Do you know how common everyday items, such as mirrors, fireworks or sunglasses work? This collection of Innovation articles explores the workings of objects you may come into contact with on a regular basis.
Read on for a roundup of our latest podcasts and articles, from plastic-eating caterpillars to a radical 19th-century political assassination plot.
By Yves Jeffcoat May 5, 2017
MIT has created a system capable of 3-D printing the basic structure of an entire building, cutting time and money costs — with an eye on Antarctica, and even Mars.
By Patrick J. Kiger May 4, 2017
Check out our latest podcasts and articles to get the scoop on hobbyhorse riding, the surprising and problematic history of brunch and one enormous rabbit.
By Yves Jeffcoat Apr 28, 2017
Hare-to-the-throne Simon was rabbit royalty expected to surpass his dad Darius and brother Jeff as the world's largest rabbit. But then he mysteriously died.
By Christopher Hassiotis Apr 26, 2017
Read up on a proposed border wall hyperloop, lawyers in wigs and a gun-toting humanoid robot in this week's roundup of HowStuffWorks podcasts and articles.
By Yves Jeffcoat Apr 21, 2017
This week's roundup of HowStuffWorks podcasts and articles features memory erasure, nuclear close calls and a crib that soothes babies with technology.
By Yves Jeffcoat Apr 17, 2017
Dive into stories on enormous dinosaur tracks, foreign accent syndrome and tech memes in this week's highlights of the latest podcasts and articles at HowStuffWorks.
By Yves Jeffcoat Mar 31, 2017
According to a new study, whole-body vibration has muscle and bone health benefits for mice.
By Shelley Danzy Mar 30, 2017
Your next set of tires could come courtesy of food waste. Researchers have found a way to use everyday food scraps instead of petroleum, and it could change the industry.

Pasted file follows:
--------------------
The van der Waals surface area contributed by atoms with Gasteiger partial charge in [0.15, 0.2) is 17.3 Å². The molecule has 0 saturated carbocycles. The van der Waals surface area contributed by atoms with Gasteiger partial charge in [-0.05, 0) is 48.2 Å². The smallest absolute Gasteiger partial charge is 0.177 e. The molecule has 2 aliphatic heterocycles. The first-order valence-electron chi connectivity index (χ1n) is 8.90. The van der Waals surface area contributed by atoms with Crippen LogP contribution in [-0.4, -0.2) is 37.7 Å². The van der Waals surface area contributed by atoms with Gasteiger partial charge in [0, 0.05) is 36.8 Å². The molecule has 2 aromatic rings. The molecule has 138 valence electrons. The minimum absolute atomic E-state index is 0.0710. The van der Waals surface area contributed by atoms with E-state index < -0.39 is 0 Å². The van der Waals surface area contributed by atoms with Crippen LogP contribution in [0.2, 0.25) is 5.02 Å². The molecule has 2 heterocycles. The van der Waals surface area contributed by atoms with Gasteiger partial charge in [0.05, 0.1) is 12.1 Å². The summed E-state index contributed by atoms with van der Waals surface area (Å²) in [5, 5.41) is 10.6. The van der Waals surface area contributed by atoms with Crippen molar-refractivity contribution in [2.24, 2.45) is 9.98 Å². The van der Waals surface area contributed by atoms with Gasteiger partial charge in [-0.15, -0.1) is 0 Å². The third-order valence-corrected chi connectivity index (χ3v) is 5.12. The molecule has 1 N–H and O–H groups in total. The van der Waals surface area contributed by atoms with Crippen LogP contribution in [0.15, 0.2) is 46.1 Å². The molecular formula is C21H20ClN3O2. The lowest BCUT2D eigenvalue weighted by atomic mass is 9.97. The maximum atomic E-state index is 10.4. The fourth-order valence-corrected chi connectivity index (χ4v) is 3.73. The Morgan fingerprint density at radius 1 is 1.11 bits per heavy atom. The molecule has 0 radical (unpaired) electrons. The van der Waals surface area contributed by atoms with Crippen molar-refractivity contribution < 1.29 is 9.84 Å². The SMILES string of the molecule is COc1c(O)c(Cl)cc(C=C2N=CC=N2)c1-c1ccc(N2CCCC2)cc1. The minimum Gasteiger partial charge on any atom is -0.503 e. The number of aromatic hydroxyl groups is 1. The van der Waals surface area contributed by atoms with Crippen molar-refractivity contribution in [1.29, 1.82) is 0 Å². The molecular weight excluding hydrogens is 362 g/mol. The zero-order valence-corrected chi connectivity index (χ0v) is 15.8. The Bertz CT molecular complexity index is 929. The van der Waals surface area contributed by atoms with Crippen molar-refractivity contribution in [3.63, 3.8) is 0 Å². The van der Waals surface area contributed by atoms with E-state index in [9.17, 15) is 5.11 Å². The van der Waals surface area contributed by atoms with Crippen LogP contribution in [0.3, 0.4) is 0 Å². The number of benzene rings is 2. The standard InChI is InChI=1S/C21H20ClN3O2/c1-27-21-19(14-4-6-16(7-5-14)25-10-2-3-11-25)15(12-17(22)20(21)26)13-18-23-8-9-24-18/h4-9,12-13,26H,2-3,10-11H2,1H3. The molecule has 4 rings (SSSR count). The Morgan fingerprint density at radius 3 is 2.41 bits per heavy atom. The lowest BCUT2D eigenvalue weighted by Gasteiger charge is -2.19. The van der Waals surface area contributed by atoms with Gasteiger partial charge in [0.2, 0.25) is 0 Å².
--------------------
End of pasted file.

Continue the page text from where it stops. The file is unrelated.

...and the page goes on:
By Nichole Bazemore Mar 10, 2017
The set of pioneering real-life scientists beat out other fan proposals including "Voltron," "Star Wars" and "Spaceballs" characters.
By Jesslyn Shields Mar 2, 2017
Check out a compilation of the coolest new podcasts and articles at HowStuffWorks, featuring barbers who use fire as clippers and a venomous mammalian ancestor.
By Yves Jeffcoat Feb 24, 2017
Check out these HowStuffWorks podcasts and articles, featuring topics ranging from nearly indestructible "water bears" to a new Dead Sea scrolls cave!
By Yves Jeffcoat Feb 17, 2017
A compilation of the coolest new podcasts, videos and articles at HowStuffWorks.
By Yves Jeffcoat Feb 10, 2017
Despite decades of research, we'd be just as well off flipping a coin, when it comes to estimating a person's likelihood to attempt suicide.
By Shelley Danzy Feb 7, 2017
By Yves Jeffcoat Feb 3, 2017
By Yves Jeffcoat Jan 27, 2017
President-elect Trump has proposed cutting the agency's Earth science budget. But doing so could negatively impact construction, farming and infrastructure projects.
By Patrick J. Kiger Dec 7, 2016
Around the world, in study after study, one color and one number always emerge as faves. Can you guess what they are?
By Karen Kirkpatrick Dec 2, 2016
Critics worry that journals with lax standards are lowering the reliability of scientific literature — and exploiting the inexperience of young researchers.
By Patrick J. Kiger Nov 16, 2016
Researchers have discovered a way to trigger and control a visual hallucination without drugs, illness or direct brain stimulation.
By Jesslyn Shields Oct 31, 2016
The app aims to make the school cafeteria a kinder and more welcoming place for all students. But will it work?
By Karen Kirkpatrick Oct 14, 2016
Paper airplanes are much more than child's play.
By Laurie L. Dove Oct 6, 2016
As if it weren't enough for the robots to steal human jobs, the era of autonomous furniture is apparently upon us.
By Jesslyn Shields Oct 5, 2016
Ever wonder what's happening as your hair changes color? Permanent hair dyes physically and chemically change each hair, whether it's mermaid blue or bleach blonde.
By Laurie L. Dove Sep 7, 2016
After surveying thousands of published genetics papers, researchers found nearly one-fifth had errors caused by Microsoft Excel in their supplementary files. Uh-oh.
By Jonathan Strickland Aug 25, 2016
Could Waterbeds Ever Make a Comeback?
Epically Tough Baobab Trees Dying Off in Africa
Ridiculous History: When an X-wing Pilot Was Questioned After Kennedy's Assassination